Chuck Norris endorses ex-judge Moore in Alabama GOP Senate primary
© Getty Images

TV star Chuck Norris on Monday made an endorsement in the Alabama Senate GOP primary, backing a controversial former judge who once was removed from his seat for refusing to take down a monument of the Ten Commandments.

The “Walker, Texas Ranger” star threw his support behind former Alabama Supreme Court Chief Justice Roy Moore, saying Moore is “tough, tested and has a spine of steel," according to local CBS affiliate WKRG.


“The Washington establishment knows they won’t be able to count on him, but Alabama voters can,” Norris said. “Judge Moore has never backed down from standing for what is right, and that’s exactly what he’ll do in the U.S Senate. That’s why the Washington establishment is spending millions trying to defeat Judge Moore.”

Norris, a longtime Republican who was born in Oklahoma and lives in Texas, has endorsed other Republican candidates in the past, including the presidential campaigns of former Arkansas Gov. Mike Huckabee and former Speaker Newt Gingrich (R-Ga.).

Moore is currently leading in the polls in Alabama, with 30 percent support in a new survey Monday. Sen. Luther Strange (R-Ala.) trails him at 22 percent, followed by Rep. Mo BrooksMorris (Mo) Jackson BrooksDemocrat moves to censure three Republicans for downplaying Jan. 6 Republicans embrace Trump in effort to reclaim Senate Democrats warn Waters censure move opens floodgates MORE (R-Ala.) with 19 percent. The Aug. 15 primary is for a special election to serve out the remainder Attorney General Jeff SessionsJefferson (Jeff) Beauregard SessionsOne quick asylum fix: How Garland can help domestic violence survivors Biden fills immigration court with Trump hires Trump admin got phone records of WaPo reporters covering Russia probe: report MORE's term; Strange, Alabama's former attorney general, was appointed by then-Gov. Robert Bentley (R) upon Sessions's confirmation earlier this year.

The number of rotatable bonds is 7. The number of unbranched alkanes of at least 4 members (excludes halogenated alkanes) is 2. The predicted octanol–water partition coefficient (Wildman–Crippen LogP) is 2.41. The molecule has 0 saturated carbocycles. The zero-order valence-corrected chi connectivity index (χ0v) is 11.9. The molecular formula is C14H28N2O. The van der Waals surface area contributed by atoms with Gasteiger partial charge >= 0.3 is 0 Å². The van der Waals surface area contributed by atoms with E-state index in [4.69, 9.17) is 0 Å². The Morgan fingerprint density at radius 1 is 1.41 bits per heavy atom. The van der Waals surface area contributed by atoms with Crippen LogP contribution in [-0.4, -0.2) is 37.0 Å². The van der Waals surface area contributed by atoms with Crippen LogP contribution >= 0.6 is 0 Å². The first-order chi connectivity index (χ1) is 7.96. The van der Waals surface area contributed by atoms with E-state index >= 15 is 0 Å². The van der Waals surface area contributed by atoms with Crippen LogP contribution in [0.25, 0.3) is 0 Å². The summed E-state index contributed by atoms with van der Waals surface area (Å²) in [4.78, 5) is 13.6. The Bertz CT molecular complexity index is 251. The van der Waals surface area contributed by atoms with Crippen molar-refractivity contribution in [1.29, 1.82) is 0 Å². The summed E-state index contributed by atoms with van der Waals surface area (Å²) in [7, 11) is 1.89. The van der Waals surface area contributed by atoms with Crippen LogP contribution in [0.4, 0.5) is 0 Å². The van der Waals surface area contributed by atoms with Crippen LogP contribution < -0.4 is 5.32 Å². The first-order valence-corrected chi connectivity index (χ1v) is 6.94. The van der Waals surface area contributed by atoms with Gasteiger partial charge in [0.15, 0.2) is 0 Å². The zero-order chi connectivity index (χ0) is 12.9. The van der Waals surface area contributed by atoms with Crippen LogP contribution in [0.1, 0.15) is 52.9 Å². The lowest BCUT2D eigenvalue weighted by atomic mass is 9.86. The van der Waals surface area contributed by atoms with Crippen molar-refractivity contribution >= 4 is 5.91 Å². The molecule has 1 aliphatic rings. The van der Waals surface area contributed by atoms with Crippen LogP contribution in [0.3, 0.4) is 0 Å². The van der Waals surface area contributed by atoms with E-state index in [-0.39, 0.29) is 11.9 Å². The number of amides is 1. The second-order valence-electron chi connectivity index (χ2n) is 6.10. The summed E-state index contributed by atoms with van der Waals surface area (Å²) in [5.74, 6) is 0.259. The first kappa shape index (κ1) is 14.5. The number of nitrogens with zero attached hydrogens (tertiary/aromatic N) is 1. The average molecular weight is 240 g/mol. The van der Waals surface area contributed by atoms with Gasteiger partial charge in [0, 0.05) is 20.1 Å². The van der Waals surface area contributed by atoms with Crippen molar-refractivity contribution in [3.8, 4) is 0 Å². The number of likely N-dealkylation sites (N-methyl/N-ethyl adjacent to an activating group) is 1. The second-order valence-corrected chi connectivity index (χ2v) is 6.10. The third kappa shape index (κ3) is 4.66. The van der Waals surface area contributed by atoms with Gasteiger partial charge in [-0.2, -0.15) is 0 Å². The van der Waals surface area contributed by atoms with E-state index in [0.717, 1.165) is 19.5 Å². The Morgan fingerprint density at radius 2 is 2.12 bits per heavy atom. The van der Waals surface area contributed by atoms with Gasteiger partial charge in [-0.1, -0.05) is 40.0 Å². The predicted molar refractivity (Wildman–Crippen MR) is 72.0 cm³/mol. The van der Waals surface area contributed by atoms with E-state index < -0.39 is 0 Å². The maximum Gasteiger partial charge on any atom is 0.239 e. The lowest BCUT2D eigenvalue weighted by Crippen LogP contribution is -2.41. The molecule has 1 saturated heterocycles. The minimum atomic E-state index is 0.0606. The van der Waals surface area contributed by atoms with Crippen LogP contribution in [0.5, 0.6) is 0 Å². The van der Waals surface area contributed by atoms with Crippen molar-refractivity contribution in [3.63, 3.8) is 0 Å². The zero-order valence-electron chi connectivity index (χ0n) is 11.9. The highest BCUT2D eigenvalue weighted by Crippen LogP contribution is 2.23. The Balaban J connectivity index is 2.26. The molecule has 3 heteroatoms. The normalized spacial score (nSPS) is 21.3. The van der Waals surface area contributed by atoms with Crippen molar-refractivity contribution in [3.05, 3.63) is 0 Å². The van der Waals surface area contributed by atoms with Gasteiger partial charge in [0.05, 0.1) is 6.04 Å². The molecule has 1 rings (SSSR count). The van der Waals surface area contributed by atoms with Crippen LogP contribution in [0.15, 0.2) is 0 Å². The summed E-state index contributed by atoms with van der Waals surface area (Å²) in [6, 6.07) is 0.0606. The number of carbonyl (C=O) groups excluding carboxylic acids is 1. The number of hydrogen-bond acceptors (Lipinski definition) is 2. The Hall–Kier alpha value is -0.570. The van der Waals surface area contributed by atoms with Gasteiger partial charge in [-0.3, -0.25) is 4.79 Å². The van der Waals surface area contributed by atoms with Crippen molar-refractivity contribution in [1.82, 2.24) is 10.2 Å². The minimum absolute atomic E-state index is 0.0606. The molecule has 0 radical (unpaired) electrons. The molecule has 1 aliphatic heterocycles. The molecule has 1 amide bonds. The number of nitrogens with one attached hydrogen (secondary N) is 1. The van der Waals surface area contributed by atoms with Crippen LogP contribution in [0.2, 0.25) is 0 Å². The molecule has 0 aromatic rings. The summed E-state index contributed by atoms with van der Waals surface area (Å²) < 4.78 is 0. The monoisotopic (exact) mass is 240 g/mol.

In 2003, Moore was removed as chief justice of the Alabama Supreme Court when he refused to remove a monument of the Ten Commandments from a judicial building despite a federal court's order.